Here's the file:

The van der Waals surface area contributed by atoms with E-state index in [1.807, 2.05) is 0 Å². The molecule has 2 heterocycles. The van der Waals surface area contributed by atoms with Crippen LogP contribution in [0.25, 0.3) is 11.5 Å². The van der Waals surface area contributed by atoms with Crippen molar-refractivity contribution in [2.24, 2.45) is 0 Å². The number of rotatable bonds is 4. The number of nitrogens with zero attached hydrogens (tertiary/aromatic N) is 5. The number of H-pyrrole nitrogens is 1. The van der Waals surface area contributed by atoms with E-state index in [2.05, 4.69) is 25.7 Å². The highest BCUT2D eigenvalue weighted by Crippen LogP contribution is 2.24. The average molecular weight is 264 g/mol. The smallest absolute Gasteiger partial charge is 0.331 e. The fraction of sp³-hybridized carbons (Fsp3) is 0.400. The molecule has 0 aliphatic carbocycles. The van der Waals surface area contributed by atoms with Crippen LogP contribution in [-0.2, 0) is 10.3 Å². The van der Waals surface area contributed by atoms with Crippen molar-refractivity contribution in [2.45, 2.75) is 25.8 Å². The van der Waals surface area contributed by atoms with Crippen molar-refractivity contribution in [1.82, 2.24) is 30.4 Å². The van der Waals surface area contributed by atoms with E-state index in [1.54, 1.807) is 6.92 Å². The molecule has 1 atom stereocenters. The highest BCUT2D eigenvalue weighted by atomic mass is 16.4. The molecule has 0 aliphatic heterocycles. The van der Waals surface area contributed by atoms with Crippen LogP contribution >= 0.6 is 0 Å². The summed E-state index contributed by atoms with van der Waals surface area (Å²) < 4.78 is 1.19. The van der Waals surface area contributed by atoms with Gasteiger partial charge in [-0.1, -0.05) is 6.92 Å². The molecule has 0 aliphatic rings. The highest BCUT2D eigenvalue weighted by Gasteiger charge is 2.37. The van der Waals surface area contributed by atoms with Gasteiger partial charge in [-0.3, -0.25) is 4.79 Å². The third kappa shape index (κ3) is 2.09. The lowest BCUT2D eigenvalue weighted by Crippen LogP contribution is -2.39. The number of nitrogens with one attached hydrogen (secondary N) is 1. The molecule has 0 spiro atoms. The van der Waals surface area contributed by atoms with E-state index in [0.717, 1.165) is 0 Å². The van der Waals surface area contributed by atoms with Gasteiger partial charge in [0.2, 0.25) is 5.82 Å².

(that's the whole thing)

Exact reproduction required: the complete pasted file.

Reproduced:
The van der Waals surface area contributed by atoms with E-state index in [1.807, 2.05) is 0 Å². The molecule has 2 heterocycles. The van der Waals surface area contributed by atoms with Crippen LogP contribution in [0.25, 0.3) is 11.5 Å². The van der Waals surface area contributed by atoms with Crippen molar-refractivity contribution in [2.24, 2.45) is 0 Å². The number of rotatable bonds is 4. The number of nitrogens with zero attached hydrogens (tertiary/aromatic N) is 5. The number of H-pyrrole nitrogens is 1. The van der Waals surface area contributed by atoms with E-state index in [2.05, 4.69) is 25.7 Å². The highest BCUT2D eigenvalue weighted by Crippen LogP contribution is 2.24. The average molecular weight is 264 g/mol. The smallest absolute Gasteiger partial charge is 0.331 e. The fraction of sp³-hybridized carbons (Fsp3) is 0.400. The molecule has 0 aliphatic carbocycles. The van der Waals surface area contributed by atoms with Crippen LogP contribution in [-0.2, 0) is 10.3 Å². The van der Waals surface area contributed by atoms with Crippen molar-refractivity contribution in [2.45, 2.75) is 25.8 Å². The van der Waals surface area contributed by atoms with Crippen molar-refractivity contribution in [1.82, 2.24) is 30.4 Å². The van der Waals surface area contributed by atoms with E-state index in [1.54, 1.807) is 6.92 Å². The molecule has 1 atom stereocenters. The highest BCUT2D eigenvalue weighted by atomic mass is 16.4. The molecule has 0 aliphatic heterocycles. The van der Waals surface area contributed by atoms with Crippen LogP contribution >= 0.6 is 0 Å². The summed E-state index contributed by atoms with van der Waals surface area (Å²) < 4.78 is 1.19. The van der Waals surface area contributed by atoms with Gasteiger partial charge in [-0.1, -0.05) is 6.92 Å². The molecule has 0 aliphatic rings. The highest BCUT2D eigenvalue weighted by Gasteiger charge is 2.37. The van der Waals surface area contributed by atoms with Gasteiger partial charge in [-0.3, -0.25) is 4.79 Å². The third kappa shape index (κ3) is 2.09. The lowest BCUT2D eigenvalue weighted by Crippen LogP contribution is -2.39. The number of nitrogens with one attached hydrogen (secondary N) is 1. The molecule has 0 spiro atoms. The van der Waals surface area contributed by atoms with E-state index in [0.717, 1.165) is 0 Å². The van der Waals surface area contributed by atoms with Gasteiger partial charge in [0.2, 0.25) is 5.82 Å².